The Seasonal Food Guide

   By Erin Coopey  Jun 11, 2009
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Summer might be right around the corner, but it’s prime time to take advantage of Spring’s ripest offerings.  There is a great emphasis on returning to seasonal eating these days. However, as you peruse the produce section of your local grocery store, it may be difficult to tell the difference between November and April. Tomatoes, oranges, peppers and cauliflower are available year-round so determining seasonality may be confusing.

Nature’s Bounty=High Flavor, Low Cost

Why concern yourself with seasonality when a world of food options is at your fingertips? Three reasons: taste, nutrition and cost. Sure you can get tomatoes in January. They might be anemic looking, tasteless, gas-ripened orbs running upwards of $4.99 or more a pound but you can get them. Let’s face it, what we are really craving is the sun-ripened tomatoes of our childhood. Plus, a sun-ripened tomato is higher in lycopene (an antioxidant associated with lower risk of prostate cancer and heart disease) than its gas-ripened counterpart. And the cost, well, if you are like me you are thinking twice about your monthly food budget these days; seasonal produce is typically less expensive than its off-season counterpart.

Spring’s Freshest Feast

I challenge you to plan a menu not by flipping through your cookbooks or your old reliable standards, but by seeking what is fresh and economical for inspiration. So, let’s explore seasonal eating in spring.

Spring is transitional, maybe more so than other seasons. We are coming off the hearty vegetables of winter and not quite experiencing the bounty of summer. If you are lucky enough to have a farmer’s market close by, choosing seasonal produce is much easier. If you shop at a big box grocery store, here are a few examples of spring fruits and vegetables to look for: artichokes, arugula, asparagus, beets, berries, butter lettuce, cucumbers, mangoes, morel mushrooms, pea shoots, radishes, spinach, sugar snap peas and summer squashes (including pattypan, yellow crookneck and zucchini varieties).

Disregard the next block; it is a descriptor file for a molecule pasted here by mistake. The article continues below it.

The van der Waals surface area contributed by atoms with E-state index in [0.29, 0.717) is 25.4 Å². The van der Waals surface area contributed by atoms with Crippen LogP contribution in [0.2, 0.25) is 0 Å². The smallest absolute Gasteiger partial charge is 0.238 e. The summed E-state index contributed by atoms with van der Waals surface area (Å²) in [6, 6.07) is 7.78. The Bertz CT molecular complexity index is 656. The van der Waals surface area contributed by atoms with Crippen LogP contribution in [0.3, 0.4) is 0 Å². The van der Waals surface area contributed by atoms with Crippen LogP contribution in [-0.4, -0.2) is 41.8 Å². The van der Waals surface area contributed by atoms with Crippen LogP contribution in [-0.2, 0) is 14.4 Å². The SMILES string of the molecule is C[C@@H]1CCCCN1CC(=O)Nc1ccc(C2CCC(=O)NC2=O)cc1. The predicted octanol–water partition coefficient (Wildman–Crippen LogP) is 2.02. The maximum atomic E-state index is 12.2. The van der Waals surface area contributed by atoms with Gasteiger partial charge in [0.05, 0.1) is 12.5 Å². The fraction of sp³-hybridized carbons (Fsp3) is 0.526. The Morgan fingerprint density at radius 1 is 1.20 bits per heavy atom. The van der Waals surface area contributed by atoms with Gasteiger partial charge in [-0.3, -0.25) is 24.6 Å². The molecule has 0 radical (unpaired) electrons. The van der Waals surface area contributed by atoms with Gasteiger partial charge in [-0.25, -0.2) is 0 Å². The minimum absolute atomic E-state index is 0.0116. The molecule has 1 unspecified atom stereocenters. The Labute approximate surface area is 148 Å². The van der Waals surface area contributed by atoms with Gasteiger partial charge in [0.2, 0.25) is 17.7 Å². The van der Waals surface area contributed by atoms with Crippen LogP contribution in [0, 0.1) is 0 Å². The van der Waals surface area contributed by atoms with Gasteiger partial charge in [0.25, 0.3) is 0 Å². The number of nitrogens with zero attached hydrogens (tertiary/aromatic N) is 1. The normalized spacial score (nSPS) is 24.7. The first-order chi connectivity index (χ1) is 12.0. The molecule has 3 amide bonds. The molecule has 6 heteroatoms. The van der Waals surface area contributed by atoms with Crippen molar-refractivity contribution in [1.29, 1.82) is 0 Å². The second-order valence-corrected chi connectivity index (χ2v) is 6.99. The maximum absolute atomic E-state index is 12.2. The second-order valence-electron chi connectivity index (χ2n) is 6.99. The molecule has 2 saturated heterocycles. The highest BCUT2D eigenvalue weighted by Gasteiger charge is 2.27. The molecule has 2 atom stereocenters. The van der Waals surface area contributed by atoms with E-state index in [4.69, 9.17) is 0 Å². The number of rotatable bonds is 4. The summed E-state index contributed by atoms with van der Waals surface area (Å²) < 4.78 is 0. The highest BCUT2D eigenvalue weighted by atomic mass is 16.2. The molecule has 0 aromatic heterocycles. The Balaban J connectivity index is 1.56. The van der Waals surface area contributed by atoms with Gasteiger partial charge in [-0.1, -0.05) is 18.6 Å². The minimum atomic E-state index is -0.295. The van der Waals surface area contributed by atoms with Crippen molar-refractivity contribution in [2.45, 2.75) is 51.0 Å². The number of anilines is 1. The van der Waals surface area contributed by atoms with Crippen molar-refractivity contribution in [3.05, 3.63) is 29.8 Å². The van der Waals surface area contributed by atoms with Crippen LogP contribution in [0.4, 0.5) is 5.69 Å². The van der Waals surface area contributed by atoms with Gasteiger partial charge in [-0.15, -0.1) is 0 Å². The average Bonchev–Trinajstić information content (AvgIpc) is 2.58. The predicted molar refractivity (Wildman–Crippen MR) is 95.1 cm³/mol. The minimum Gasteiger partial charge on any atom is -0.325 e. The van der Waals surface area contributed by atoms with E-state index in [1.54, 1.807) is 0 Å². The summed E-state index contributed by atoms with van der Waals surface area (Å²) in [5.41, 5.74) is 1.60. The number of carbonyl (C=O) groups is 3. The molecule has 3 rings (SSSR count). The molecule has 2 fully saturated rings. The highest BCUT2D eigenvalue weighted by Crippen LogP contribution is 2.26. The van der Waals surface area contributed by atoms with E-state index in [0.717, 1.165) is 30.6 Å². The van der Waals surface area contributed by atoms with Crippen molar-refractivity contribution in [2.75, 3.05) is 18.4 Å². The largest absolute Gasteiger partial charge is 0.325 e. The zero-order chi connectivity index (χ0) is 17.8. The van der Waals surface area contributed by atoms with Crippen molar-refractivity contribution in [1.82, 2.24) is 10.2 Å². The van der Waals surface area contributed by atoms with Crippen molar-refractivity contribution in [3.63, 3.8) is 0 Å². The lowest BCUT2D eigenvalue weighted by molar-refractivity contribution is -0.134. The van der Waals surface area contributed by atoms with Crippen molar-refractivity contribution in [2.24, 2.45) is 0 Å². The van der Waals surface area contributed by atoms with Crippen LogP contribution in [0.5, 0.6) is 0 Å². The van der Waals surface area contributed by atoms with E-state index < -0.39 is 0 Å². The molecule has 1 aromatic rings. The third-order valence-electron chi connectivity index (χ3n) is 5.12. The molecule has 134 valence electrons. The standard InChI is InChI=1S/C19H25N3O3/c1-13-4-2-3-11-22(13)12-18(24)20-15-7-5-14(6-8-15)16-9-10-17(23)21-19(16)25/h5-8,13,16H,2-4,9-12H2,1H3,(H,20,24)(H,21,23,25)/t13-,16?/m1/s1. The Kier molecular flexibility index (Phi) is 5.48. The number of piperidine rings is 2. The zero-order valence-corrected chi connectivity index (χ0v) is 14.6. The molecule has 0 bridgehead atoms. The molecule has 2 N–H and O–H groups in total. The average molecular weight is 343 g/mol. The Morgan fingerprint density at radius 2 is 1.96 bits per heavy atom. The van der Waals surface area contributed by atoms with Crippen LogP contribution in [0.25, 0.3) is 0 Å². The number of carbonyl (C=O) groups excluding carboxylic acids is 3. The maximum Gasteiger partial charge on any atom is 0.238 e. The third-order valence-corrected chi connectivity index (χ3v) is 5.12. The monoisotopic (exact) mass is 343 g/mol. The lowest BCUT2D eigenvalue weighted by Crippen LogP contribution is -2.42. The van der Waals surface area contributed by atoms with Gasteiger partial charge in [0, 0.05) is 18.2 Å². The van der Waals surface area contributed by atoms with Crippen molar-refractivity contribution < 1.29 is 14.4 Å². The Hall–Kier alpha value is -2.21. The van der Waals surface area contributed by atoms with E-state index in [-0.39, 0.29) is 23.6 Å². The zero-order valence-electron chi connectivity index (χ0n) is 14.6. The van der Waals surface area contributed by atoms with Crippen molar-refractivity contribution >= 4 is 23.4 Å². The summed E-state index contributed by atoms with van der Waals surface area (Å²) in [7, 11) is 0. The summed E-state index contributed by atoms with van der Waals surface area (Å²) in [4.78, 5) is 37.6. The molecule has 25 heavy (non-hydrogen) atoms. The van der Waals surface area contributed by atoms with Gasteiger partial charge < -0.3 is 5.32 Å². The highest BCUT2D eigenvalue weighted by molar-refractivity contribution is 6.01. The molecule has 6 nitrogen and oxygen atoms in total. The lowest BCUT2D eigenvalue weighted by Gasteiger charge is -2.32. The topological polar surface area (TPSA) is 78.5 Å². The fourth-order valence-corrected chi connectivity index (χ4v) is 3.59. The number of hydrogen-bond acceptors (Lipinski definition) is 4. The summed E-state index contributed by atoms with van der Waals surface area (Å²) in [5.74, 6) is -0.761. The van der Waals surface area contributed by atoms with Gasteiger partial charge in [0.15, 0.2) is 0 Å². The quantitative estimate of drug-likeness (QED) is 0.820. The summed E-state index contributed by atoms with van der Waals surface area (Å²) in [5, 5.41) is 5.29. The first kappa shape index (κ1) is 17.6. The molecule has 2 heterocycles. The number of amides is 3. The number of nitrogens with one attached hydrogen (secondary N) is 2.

Simply Delicious: Spring Meals

The beauty of seasonal eating is that you don’t have to over-do preparation. The food you choose is at its peak. Here are a few of my favorite simple spring dishes:

  • Steamed asparagus, tossed with a little butter, salt and pepper and topped with lightly scrambled eggs with fresh tarragon ? delicious for brunch or an appetizer.
  • Simple grilled steak on a bed of arugula with a wedge of lemon ? the peppery arugula is a delightful compliment to steak. 
  • Grilled artichokes with curry mayonnaise ? simply mix curry powder into mayonnaise to taste. 
  • Butter lettuce with baby beets and spring goat’s milk cheese ? a delicate vinaigrette is perfect with this salad.
 
Where can you find seasonal produce where you live?  What are some of your favorite springtime dishes?

 

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hypnicjerk by hypnicjerk | Seattle, WA
Oct 26, 2009

Thanks for the great tips! I think I'm going to be a regular at our local farmers' market!

Brenda121 by Brenda121 | VANCEBURG, KY
Oct 22, 2009

I love going to farmers markets.

ChefErin by ChefErin | SEATTLE, WA
Oct 20, 2009

Momagarry - Don't forget about all the wonderful fall fruit including apples, pears, cranberries, persimmons and pomegranates. Be sure to check out the Fall Seasonal Food Guide. It shoud be posted soon! - Erin